According to the Pew Research Center, “for most Americans real wages have barely budged in decades” while the cost of living has risen and the wages of the wealthiest have grown exponentially. This contributes to the obesity epidemic because many of our social programs are becoming or have been privatized which has been shown to cost more, but produce worse outcomes. In otherwords we live in a society that privatizes health and wellness as a privelage only accessible to the wealthiest of people. This means that for those working a minimum wage job and couldn’t afford to pay for college out of pocket the budget is a lot tighter and time to workout and relax more limited. The effect of this is showing in the number of overweight and obese nurses.
If we consider how much of our money goes to taxes, then we would naturally wonder where it goes and what it is being spent on, right? Let’s find out.
This video encapsulates several points about healthcare worker obesity and overweight. First, that the distributed of tax dollars is wildly disproportionate and places a lower economic value and investment on social wellbeing, health, and education, and in addition commits a large amount of economic value and investment to expanding the military. The military industrial complex is very much related to healthcare worker obesity because with more money being spent on a $1 trillion military budget, we neglect to hold accountable the largest consumer of fossil fuels globally and we fail to grasp the connection between war and natural resources and wellbeing. A militarized society is a stressed and injured society. Recent research has shown that as unemployement and joblessness rises military enlistment rises as well. It follows that, in a capitalist society, where profit comes before people, this system refuses to fix social inequity and disparities of race, gender, and socioeconomic level because it is more profitable not to.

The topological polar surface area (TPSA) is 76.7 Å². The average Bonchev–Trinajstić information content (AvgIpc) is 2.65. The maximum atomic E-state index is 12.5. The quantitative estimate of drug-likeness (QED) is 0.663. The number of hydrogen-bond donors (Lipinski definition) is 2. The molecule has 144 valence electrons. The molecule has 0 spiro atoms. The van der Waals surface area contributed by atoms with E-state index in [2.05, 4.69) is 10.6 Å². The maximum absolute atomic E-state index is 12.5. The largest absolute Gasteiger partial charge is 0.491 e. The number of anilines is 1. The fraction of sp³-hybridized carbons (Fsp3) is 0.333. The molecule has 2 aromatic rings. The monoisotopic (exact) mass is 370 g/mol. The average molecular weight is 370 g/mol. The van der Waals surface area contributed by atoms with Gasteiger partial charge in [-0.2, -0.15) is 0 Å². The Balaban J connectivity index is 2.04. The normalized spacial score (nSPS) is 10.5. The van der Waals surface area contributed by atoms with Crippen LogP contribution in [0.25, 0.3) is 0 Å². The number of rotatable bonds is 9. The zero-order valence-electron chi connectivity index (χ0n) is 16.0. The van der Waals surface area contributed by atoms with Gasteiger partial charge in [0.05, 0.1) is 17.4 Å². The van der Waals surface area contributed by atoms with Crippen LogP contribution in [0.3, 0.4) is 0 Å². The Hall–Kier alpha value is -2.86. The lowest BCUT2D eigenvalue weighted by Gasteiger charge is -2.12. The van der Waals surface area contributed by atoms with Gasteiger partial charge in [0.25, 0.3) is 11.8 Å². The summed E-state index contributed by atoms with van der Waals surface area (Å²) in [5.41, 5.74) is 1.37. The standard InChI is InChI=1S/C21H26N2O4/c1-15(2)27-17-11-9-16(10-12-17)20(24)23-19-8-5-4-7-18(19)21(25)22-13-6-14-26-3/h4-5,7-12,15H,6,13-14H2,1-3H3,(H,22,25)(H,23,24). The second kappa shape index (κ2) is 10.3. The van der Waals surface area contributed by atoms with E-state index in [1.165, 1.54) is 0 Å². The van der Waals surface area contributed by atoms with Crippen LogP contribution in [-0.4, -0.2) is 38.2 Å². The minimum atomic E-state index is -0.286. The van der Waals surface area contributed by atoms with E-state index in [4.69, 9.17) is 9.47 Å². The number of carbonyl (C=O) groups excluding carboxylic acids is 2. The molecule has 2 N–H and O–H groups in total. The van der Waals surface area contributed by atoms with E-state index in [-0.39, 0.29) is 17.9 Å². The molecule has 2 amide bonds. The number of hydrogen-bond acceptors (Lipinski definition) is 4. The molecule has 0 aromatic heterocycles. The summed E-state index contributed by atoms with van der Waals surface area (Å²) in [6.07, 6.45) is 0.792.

Apparently, there is a nursing shortage, and yet the amount of education required to become a nurse keeps getting longer which also means it costs more in a society that still has yet to make education a right and not an expensive privelage. In reality there are plenty of people who could become nurses, but these people have been dismissed. People who have a former criminal record, the poor and homeless. Among this population there are enough people to curb the nursing shortage easily, but this world makes many people invisible. The reason I bring this into the discussion about healthcare worker obesity is because a candid conversation about connecting the dots and filling in the large gaps in social wellbeing is long overdue. Research shows that in times of war and war based societies women are disproportionately affected. Nursing is a majority female profession and in a war based society with large income inequality it is women that disproportionately suffer from homelessness, hunger, and the wage gap. If we want to fix healthcare worker obesity, we need to take a look at all the contributing factors and not just oversimplify. As a country and as a global healthcare community, one of our responsibilities is to be able to take in information and connect the dots in order to get a cohesive picture.
This post is just one attempt to advocate for real solutions to social disparities that have large consequences. The real solutions are:
1)Single Payer Healthcare
2)The Real Food Challenge for Healthcare (bringing local healthy food into hospitals and patient care facilities)
3)Closing the wage gap and income inequality
4)Commitment to ending a war based society